How New Balance got its swagger back: An interview with the CEO and VP Global Marketing

Revenues at Boston-based global athletic company New Balance soared to almost $4.5bn last year and the leadership has ambitious plans to reach $7bn by 2023. CEO Robert DeMartini and VP of Global Marketing Chris Davis explain the journey as a successful challenger brand and the thinking behind 'Fearlessly Independent Since 1906' - its new global brand platform.

How do you see New Balance as a challenger brand?

ROBERT: We've always been contrarian. That's what the owner Jim Davis built this business on. As a private company, we can make a decision based on a five or ten-year period. In today’s business, a lot of companies can't do that or won't do that, and that's a theoretical debate that’s irrelevant to us. We do what we believe is right, whether it’s popular or not. That's part of what being a challenger is all about.

CHRIS: It’s funny because consumers love challenger brands, but associates and people in general, they don't want to take risk, and they're afraid of failure. So, one thing we’ve adopted within the marketing department, and really, what we’re trying to encourage associates all over the world to do, is to make mistakes, take risks, to fail, and to learn from that. A common phrase that people use within our organisation is that we ‘look, feel and act like a 110-year-old start-up’. We act quickly, but make sure everything we do is authentic to the brand. We’ve introduced a model called 50/30/20, where we’re using 50% of our budget to capitalise on what we know works, 30% to be a slight evolution, and 20% to be on high-risk, uncharted and innovative territory.

Can you share an example of where you've made a decision you believed to be right for the brand that perhaps wasn't popular?

ROBERT: Domestic manufacturing is the most significant one. We have five US factories and a sixth in the UK. We employ more people making shoes today than at any time in our history. If you're a public company you do the math, see domestic manufacturing is more expensive... it just wouldn't happen but we do it because we believe it’s the right thing to do. We’re participants in the communities that we place our factories in, and we’ve got a commitment to the workers in those factories. We also believe it allows us to respond more quickly to the consumer.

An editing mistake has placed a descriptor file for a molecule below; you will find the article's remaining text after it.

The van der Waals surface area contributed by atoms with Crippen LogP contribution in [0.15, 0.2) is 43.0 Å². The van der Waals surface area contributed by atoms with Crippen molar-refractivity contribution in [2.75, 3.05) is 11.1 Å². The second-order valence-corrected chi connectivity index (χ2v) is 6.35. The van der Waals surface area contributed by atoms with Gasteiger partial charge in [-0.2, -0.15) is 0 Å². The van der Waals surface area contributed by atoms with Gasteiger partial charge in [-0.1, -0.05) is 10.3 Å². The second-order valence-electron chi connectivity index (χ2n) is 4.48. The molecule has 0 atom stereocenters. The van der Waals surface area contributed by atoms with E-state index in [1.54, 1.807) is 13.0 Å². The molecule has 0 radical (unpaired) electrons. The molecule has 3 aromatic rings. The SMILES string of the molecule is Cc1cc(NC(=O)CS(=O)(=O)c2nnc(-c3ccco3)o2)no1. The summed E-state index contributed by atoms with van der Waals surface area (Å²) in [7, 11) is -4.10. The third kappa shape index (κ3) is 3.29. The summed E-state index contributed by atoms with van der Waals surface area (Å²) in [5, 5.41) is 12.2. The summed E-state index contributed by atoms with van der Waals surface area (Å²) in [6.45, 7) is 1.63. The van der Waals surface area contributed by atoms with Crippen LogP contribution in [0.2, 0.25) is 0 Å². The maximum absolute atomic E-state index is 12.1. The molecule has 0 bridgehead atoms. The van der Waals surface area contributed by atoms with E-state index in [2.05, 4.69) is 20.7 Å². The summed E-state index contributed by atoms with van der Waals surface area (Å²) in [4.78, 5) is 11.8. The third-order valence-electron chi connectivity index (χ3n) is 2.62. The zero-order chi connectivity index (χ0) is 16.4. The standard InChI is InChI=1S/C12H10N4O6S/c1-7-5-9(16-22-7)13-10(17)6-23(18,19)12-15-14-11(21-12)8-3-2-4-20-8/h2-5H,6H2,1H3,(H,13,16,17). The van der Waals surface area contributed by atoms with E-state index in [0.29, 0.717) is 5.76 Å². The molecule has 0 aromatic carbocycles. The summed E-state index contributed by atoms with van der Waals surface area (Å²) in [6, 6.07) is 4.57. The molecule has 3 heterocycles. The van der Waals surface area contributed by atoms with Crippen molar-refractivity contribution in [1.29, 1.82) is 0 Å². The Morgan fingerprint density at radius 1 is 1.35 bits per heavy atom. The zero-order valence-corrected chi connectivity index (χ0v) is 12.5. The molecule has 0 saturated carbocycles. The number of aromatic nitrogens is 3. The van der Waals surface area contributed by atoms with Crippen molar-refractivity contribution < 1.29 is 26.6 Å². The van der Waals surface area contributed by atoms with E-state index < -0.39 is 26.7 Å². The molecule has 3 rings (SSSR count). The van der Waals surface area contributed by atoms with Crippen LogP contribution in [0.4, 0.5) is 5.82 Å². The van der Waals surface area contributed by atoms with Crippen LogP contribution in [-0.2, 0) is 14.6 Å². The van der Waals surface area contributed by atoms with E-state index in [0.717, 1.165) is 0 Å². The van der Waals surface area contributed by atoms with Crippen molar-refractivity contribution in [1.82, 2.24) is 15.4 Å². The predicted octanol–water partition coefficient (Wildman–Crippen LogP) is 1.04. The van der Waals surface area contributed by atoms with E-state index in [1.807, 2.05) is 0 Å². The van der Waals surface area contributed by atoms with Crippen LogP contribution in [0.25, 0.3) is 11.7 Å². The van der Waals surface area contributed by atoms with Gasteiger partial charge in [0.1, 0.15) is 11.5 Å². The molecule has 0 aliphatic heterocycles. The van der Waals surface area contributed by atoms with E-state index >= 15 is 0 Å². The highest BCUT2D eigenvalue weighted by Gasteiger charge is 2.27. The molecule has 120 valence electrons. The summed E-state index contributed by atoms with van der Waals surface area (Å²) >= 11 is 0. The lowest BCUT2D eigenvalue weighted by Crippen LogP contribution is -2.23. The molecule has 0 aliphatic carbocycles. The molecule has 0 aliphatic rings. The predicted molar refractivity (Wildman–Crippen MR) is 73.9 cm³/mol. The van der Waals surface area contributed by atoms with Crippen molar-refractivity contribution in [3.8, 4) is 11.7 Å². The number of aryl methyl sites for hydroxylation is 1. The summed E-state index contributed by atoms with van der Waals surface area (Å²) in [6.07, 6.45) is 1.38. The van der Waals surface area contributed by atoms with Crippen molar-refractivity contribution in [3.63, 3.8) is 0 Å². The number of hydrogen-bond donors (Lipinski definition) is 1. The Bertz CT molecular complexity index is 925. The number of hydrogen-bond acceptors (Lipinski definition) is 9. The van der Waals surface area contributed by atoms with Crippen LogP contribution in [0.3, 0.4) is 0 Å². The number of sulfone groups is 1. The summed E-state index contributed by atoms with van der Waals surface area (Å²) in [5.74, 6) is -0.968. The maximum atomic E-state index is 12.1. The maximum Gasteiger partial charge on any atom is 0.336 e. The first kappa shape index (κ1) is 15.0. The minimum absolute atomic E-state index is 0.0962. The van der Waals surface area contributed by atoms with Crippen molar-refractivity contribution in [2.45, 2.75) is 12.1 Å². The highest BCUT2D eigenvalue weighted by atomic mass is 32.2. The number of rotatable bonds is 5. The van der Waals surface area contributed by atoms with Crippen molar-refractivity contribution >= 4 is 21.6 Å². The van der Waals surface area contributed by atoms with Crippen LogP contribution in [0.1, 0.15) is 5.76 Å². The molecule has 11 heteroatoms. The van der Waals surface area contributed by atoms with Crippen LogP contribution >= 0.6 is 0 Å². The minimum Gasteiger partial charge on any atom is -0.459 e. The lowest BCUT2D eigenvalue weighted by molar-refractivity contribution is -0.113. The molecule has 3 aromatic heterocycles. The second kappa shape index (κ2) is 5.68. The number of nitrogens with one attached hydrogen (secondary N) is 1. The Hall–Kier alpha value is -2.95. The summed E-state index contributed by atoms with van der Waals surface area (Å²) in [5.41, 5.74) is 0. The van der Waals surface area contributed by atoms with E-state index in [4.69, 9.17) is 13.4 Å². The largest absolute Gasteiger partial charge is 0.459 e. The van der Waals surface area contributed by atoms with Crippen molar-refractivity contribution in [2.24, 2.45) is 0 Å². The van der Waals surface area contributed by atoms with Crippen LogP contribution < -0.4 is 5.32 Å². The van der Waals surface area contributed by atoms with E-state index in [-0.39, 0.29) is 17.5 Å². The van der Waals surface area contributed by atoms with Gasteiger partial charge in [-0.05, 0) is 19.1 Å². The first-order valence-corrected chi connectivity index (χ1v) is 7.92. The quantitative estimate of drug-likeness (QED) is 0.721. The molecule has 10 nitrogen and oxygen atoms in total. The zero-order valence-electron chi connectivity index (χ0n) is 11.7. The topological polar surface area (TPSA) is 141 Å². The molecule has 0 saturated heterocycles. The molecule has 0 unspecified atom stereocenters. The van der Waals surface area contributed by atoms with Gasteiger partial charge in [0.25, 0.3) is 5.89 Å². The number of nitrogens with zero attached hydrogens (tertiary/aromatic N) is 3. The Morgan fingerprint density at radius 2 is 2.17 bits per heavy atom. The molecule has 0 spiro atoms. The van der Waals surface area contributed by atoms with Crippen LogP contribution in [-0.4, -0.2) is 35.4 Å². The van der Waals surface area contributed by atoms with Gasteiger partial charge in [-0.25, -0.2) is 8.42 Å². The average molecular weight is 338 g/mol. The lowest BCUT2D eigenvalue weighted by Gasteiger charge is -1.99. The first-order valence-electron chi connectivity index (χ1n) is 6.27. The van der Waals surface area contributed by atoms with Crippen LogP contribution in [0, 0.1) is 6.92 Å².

CHRIS: From a marketing standpoint too, we believe our marketing is a reflection of our values so we have to do the things that matter most to us. Whether that's made in the USA, or us ensuring that a portion of every contract we have with a player or a team is given to charity. It’s about putting our money where our mouth is.

A worker in New Balance's UK factory in Flimby, Cumbria.

A worker in New Balance's UK factory in Flimby, Cumbria.

How has taking a challenger approach helped New Balance?

CHRIS: Over the last five years, acting as a challenger brand, we’ve really gotten our swagger back. There's really no other way to put it. We now have this sense of confidence that we can really conquer anything, whether it’s putting our stake in the ground to being the world’s best running brand, entering baseball and having success, having the audacity to enter football or entering basketball next year. There's an unprecedented level of confidence that we have now and I think that's going to lead us into doubling again in the next six to seven years.

What was the business case to first change to a challenger strategy?

ROBERT: We weren't growing. We were at a period in 2008 where we had a malaise in our running business, and we were 5th or 6th in the ranking. We’d come off a lifestyle run that had propelled the business from below $1bn, to about $1.5bn, but our performance product was not great. I personally didn't see it right away, but people that really knew the product knew that we could do much better.

What were the steps in getting the business to where it is today?

ROBERT: We did some strategy work with eatbigfish and a phrase that came out of those sessions was 'Move the World.' We talked about the fact that we were an athletic company, interested in not only getting people running record-setting marathons, but just getting up off the couch and being more active. We’re not just making shoes and shirts, we’re getting people active. The company you see today was really grown out of that idea. We also evolved the language of our strategic direction to became the world’s best running brand and a top three athletic brand. That's recognising that Nike is eight or ten times bigger than us, and Adidas is five or six times bigger than us, but after that you realise you're in an unbelievable position to be a clear number three. And shortly after working with eatbigfish, we started to engage athletes again. And I remember when we first put that language out about becoming the world’s number one running brand, I could see in people's faces, they didn't believe it. It was a belief that was alive and well with the ownership, and people that had been here a long time, but the rank and file weren't sure we could win. We had to convince people. And it took probably five years before it sunk in. Today, when you use that language in the organisation, there's people that think how soon are we going to get there. But, I don't think there's any doubt of whether we will or not. It took measurable and steady progress and an unwillingness to change the goal. That's what got the engine started.

NB's Global Headquarters in Boston. Photo courtesy of New Balance.

NB's Global Headquarters in Boston. Photo courtesy of New Balance.

What did you do to convince people in the organisation you could achieve those bold ambitions?